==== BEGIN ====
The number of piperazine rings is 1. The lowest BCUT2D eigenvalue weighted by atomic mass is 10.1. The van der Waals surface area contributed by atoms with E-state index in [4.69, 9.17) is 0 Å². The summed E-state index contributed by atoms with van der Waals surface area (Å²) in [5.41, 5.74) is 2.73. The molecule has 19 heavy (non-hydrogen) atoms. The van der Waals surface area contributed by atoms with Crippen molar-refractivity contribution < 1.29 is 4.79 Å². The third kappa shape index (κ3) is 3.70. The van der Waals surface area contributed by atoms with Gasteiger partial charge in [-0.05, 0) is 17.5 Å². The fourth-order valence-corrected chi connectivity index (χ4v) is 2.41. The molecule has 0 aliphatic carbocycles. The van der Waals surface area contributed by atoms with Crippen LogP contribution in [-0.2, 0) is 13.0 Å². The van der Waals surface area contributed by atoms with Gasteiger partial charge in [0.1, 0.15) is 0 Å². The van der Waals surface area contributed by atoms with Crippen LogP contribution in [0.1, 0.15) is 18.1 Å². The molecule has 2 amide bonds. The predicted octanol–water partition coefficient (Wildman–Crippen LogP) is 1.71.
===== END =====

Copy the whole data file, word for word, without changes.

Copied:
The number of piperazine rings is 1. The lowest BCUT2D eigenvalue weighted by atomic mass is 10.1. The van der Waals surface area contributed by atoms with E-state index in [4.69, 9.17) is 0 Å². The summed E-state index contributed by atoms with van der Waals surface area (Å²) in [5.41, 5.74) is 2.73. The molecule has 19 heavy (non-hydrogen) atoms. The van der Waals surface area contributed by atoms with Crippen molar-refractivity contribution < 1.29 is 4.79 Å². The third kappa shape index (κ3) is 3.70. The van der Waals surface area contributed by atoms with Gasteiger partial charge in [-0.05, 0) is 17.5 Å². The fourth-order valence-corrected chi connectivity index (χ4v) is 2.41. The molecule has 0 aliphatic carbocycles. The van der Waals surface area contributed by atoms with Crippen LogP contribution in [-0.2, 0) is 13.0 Å². The van der Waals surface area contributed by atoms with Gasteiger partial charge in [0.1, 0.15) is 0 Å². The van der Waals surface area contributed by atoms with Crippen LogP contribution in [0.1, 0.15) is 18.1 Å². The molecule has 2 amide bonds. The predicted octanol–water partition coefficient (Wildman–Crippen LogP) is 1.71.